“In the beginning,G-d created heaven and earth.” [1]

Only a few hundred years after Mosheh’s time, King David wrote:
“How many are Your works, G-d. In wisdom You have made them all.” [2]

David is awed by the multitude of created things, animate and inanimate, and the obvious wisdom with which they appear to have been made.

The midrash, too, says the same of Avraham’s realization of G-d:
“[Avraham asked] Is it conceivable that the world is without a guide [because it’s intuitively inconceivable that there is no order]? G-d answered him, ‘I am the Guide, the Ruler of the Universe’.” [3]

Torah declares G-d as “Creator.” Later literature — psalms, midrash — infer a Creator from the orderliness of Creation.

This was a concern of philosophy — especially medieval philosophy — too.

Of the medieval “proofs” of G-d’s existence, the only one that has found its way into the modern world is the “teleological” argument: The apparent orderliness of creation implies (without actually proving) the existence of a “designer,” because such orderliness could not be accidental.

Science, especially since Newton (12/25/1642 – 3/20/1727), has been at the forefront of observing and describing this orderliness. Newton’s “laws of physics” gave us a picture of a world — a universe — that operated on knowable, consistent principles, wherever we might find ourselves.

What is a “law” in this sense? If we add 2+2 in New York City, we’ll get “4.” If we fly to Beijing and add 2+2, we’ll still get “4.” If we rocket to Mars and add 2+2, the answer will remain the same. Language and culture change. Political environments are always in turmoil over time. Feelings change from moment to moment. At the same instant, lives are beginning while other lives are ending somewhere in the world. Yet — 2+2 will always equal “4.” That’s a “law” — something dependable that isn’t changed by time or outer conditions.

Newton’s success in describing these laws and principles gave the modern world strong reason to believe that the universe — “creation,” if you will — could be understood without reference to a “creator” at all. How proud many scientists are to deny one altogether.

Yet, Newton himself believed that these “laws” were themselves demon-strations of the existence of a “creator:”

“This most beautiful system of the sun, planets, and comets, could only proceed from the counsel and dominion of an intelligent Being.” [4]

A perfect statement of the “teleological” principle.

He might have been rather appalled to find that his work caused such a separation between “science” and “religion,” instead of harmonizing them.

Newton’s work itself was later subsumed into the work of Albert Einstein.

Einstein — arguably the greatest mind of the 20th century — would certainly have negated the existence of a “creator,” wouldn’t he?

Hardly:

“…the scientist is possessed by the sense of universal causation [i.e. law]…His religious feeling takes the form of a rapturous amazement at the harmony of natural law, which reveals an intelligence of such superiority that, compared with it, all the systematic thinking and acting of human beings is an utterly insignificant reflection.” [5]

Quite a daring statement, actually. He goes beyond the teleological argument itself, and describes this observation of “the harmony of natural law” as a “religious feeling” of “rapturous amazement.”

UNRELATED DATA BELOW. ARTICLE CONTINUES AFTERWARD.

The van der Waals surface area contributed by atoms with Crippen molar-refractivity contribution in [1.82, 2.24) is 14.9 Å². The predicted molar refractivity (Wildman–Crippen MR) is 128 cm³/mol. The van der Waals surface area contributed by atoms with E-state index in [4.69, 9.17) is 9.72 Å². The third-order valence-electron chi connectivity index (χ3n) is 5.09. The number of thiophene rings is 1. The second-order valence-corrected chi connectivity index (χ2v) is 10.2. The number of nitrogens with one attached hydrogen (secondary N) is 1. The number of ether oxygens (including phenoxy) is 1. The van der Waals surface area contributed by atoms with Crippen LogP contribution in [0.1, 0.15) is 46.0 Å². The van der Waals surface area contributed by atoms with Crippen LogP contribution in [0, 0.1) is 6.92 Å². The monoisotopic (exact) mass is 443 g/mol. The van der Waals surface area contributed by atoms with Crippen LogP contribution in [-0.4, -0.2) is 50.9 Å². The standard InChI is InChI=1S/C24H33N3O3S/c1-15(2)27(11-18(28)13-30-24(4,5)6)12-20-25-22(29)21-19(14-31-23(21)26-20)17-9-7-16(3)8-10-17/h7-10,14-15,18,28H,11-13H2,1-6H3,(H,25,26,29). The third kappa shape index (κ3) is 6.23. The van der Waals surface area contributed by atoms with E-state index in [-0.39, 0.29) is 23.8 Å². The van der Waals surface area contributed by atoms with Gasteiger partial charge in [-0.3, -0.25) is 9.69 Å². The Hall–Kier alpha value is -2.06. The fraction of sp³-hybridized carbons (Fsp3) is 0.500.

He even says that this “feeling” is the essence of the life of scientific inquiry:

“This feeling is the guiding principle of [the scientist’s] life and work, in so far as he succeeds in keeping himself from the shackles of selfish desire.” [6]

It almost sounds monastic!

Einstein compares this observation of universal harmony that so strongly suggests the existence — perhaps even presence — of a “creator,” to religious or spiritual “awe”:

“It is beyond question closely akin to that which has possessed the religious geniuses of all ages.” [7]

In his own way, Einstein rediscovered the true purpose of philosophy — a purpose lost today in the torrent of counter-arguments, relative viewpoints, and so on, all expressed brilliantly — but missing the point utterly.

Should we think that Einstein made this statement only once, or in passing, we should think again:

“I have nothing but awe when I observe the laws of nature. There are not laws without a lawgiver…” [8]

Again and again, Einstein describes his reaction to the laws he observes as an emotional one of “awe,” not a cold, clinical, attitude of unemotional detachment.

“If something is in me which can be called religious then it is the unbounded admiration for the structure of the world so far as our science can reveal it.” [9]

Unwittingly, perhaps, Einstein became a “jnana yogi” — coming to an awakening through an intellectual process that for him, was much more like spiritual contemplation. He seems to have felt some affinity for Buddhism (as he understood it), too.

This is not to say that Einstein’s, or Newton’s, thoughts and feelings were the sum total of the religious experience. In fact, they were barely the beginning. But a real beginning, nevertheless.

I don’t think they would have had a serious disagreement with the opening statement of Torah (or the Bible).

If they wouldn’t, then kal v’homer, why should we?

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[1] Bereishith/Genesis 1:1
[2] Tehillim/Ps. 104:24
[3] B’reishith/Genesis Rabbah 39:1
[4] Principia Mathematica, Book III; cited in Thayer, H.S., editor; “Newton’s Philosophy of Nature: Selections from His Writings”;  Hafner Library of Classics, NY, 1953; p. 42
[5] Einstein, Albert; “The Religiousness of Science” [from] The World As I See It; The Citadel Press, Secaucus, NJ, 1934, p.29
[6] ibid.
[7] ibid.
[8] Hermanns, William; Einstein and the Poet: in search of the cosmic man. Brookline Village MA,  Branden Books, 1983; p. 60
[9] Dukas, Helen; Albert Einstein: the Human Side. Princeton: Princeton University Press, 1981; p. 43